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For decades, dress codes in business environments were simple — suits or jackets, ties, dresses, nylons. But there’s been a shift in recent years, at companies both large and small, toward a more casual dress policy that projects professionalism through slightly more casual wear, a trend often summed up in the phrase ‘dress appropriately.’ The result, proponents say, are more comfortable — and, hence, happier — workers, which is something any company wants.
It was only supposed to be a summer-long experiment, Christine Phillips said.
“Up until the summer of 2016, it was pretty much shirts, suits, and ties for men, and dresses, jackets, and nylons for women,” said Phillips, first vice president of Human Resources at PeoplesBank, of her company’s dress code. “The expectation was a very professional dress environment. But in some of our employee surveys, the concept of a more casual dress code kept coming up.”
There was some precedent, even in the traditionally buttoned-up world of finance; that was the year JPMorgan Chase made waves on Wall Street by making ‘business casual’ its official dress code. Other large corporations have done the same, following the lead of Silicon Valley and the tech sector, which have long been known for more casual dress.
“When people feel more comfortable in their work environment, when they can reflect their personality more, they feel good about themselves and feel good about their workplace. It’s been extremely well-received by all our associates.”
So, PeoplesBank leaders decided on a half-measure — loosening the policy for one summer.
“We took it down a notch — guys didn’t have to wear ties, women didn’t have to wear nylons. We relaxed on some of the more professional aspects — instead of a jacket and tie, just a dress shirt was fine; even a golf shirt was OK. For women, it could be more summer dresses, or open-toed shoes. In a way, we listened to what employees were asking us to consider and decided to use the summer as a test to see how things went.”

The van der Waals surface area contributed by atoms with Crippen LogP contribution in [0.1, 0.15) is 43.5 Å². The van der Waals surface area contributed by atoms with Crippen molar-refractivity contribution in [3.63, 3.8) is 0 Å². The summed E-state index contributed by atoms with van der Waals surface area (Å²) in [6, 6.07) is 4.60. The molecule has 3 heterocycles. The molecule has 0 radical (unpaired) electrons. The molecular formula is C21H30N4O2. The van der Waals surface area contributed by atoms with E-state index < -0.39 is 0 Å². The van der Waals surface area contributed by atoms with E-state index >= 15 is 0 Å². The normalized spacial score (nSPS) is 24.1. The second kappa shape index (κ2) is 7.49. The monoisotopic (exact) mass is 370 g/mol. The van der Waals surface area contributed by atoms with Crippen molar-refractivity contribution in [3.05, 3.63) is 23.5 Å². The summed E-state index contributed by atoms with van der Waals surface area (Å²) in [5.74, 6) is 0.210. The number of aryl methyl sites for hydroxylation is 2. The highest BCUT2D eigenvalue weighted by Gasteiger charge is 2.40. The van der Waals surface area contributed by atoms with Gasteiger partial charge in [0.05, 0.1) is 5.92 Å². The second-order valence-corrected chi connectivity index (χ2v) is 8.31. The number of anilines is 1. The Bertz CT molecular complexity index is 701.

The result? “It went really well. People were excited about the fact that they could take the dress code down a little.”
That wasn’t too surprising, Phillips said. Loosening dress codes has been a hot topic for a long time at HR roundtables she’s attended, and other banks have waded into that water. At the start of 2017, PeoplesBank made it permanent as well, writing a less formal dress code — the bank calls it ‘professional casual’ — into policy year-round.
“We approached this as a workplace benefit,” she told BusinessWest. “When people feel more comfortable in their work environment, when they can reflect their personality more, they feel good about themselves and feel good about their workplace. It’s been extremely well-received by all our associates.”
MassMutual arrived at the point slightly earlier. After years of publishing a policy of specific do’s and don’ts, in the spring of 2015, the corporation boiled its dress code down to two words that have often been used in today’s work world: ‘dress appropriately.’
“This was an effort to reflect the more collaborative, innovative, and open culture that was building at the company, as well as simply trusting our employees and providing them with more empowerment and accountability,” said Susan Cicco, MassMutual’s head of Human Resources & Employee Experience.